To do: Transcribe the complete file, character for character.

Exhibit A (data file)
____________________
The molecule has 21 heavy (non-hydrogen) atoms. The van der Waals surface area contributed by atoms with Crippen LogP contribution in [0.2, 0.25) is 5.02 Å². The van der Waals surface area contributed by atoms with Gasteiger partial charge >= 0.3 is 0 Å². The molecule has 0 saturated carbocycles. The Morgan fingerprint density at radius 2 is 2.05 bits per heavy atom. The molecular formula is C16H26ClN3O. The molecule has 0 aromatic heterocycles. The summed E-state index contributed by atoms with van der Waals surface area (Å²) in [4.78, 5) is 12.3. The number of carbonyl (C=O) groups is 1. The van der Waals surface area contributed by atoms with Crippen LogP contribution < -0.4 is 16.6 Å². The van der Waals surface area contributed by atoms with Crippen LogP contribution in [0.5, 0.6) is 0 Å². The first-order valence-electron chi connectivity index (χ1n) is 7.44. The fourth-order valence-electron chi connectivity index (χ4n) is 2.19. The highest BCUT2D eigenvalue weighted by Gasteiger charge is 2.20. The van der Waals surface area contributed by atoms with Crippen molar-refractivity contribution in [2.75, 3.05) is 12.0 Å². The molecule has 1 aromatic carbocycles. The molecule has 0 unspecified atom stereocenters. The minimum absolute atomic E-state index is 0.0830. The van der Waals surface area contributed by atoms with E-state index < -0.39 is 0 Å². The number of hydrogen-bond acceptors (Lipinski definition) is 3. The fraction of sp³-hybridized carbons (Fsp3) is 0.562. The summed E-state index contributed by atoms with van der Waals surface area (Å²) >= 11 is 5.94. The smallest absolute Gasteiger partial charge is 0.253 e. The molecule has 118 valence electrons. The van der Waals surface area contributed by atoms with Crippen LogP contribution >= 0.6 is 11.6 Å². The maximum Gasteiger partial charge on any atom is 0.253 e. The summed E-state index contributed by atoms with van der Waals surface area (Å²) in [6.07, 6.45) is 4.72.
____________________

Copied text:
The molecule has 21 heavy (non-hydrogen) atoms. The van der Waals surface area contributed by atoms with Crippen LogP contribution in [0.2, 0.25) is 5.02 Å². The van der Waals surface area contributed by atoms with Gasteiger partial charge >= 0.3 is 0 Å². The molecule has 0 saturated carbocycles. The Morgan fingerprint density at radius 2 is 2.05 bits per heavy atom. The molecular formula is C16H26ClN3O. The molecule has 0 aromatic heterocycles. The summed E-state index contributed by atoms with van der Waals surface area (Å²) in [4.78, 5) is 12.3. The number of carbonyl (C=O) groups is 1. The van der Waals surface area contributed by atoms with Crippen LogP contribution < -0.4 is 16.6 Å². The van der Waals surface area contributed by atoms with Crippen LogP contribution in [0.5, 0.6) is 0 Å². The first-order valence-electron chi connectivity index (χ1n) is 7.44. The fourth-order valence-electron chi connectivity index (χ4n) is 2.19. The highest BCUT2D eigenvalue weighted by Gasteiger charge is 2.20. The van der Waals surface area contributed by atoms with Crippen molar-refractivity contribution in [2.75, 3.05) is 12.0 Å². The molecule has 1 aromatic carbocycles. The molecule has 0 unspecified atom stereocenters. The minimum absolute atomic E-state index is 0.0830. The van der Waals surface area contributed by atoms with E-state index < -0.39 is 0 Å². The number of hydrogen-bond acceptors (Lipinski definition) is 3. The fraction of sp³-hybridized carbons (Fsp3) is 0.562. The summed E-state index contributed by atoms with van der Waals surface area (Å²) >= 11 is 5.94. The smallest absolute Gasteiger partial charge is 0.253 e. The molecule has 118 valence electrons. The van der Waals surface area contributed by atoms with Crippen LogP contribution >= 0.6 is 11.6 Å². The maximum Gasteiger partial charge on any atom is 0.253 e. The summed E-state index contributed by atoms with van der Waals surface area (Å²) in [6.07, 6.45) is 4.72.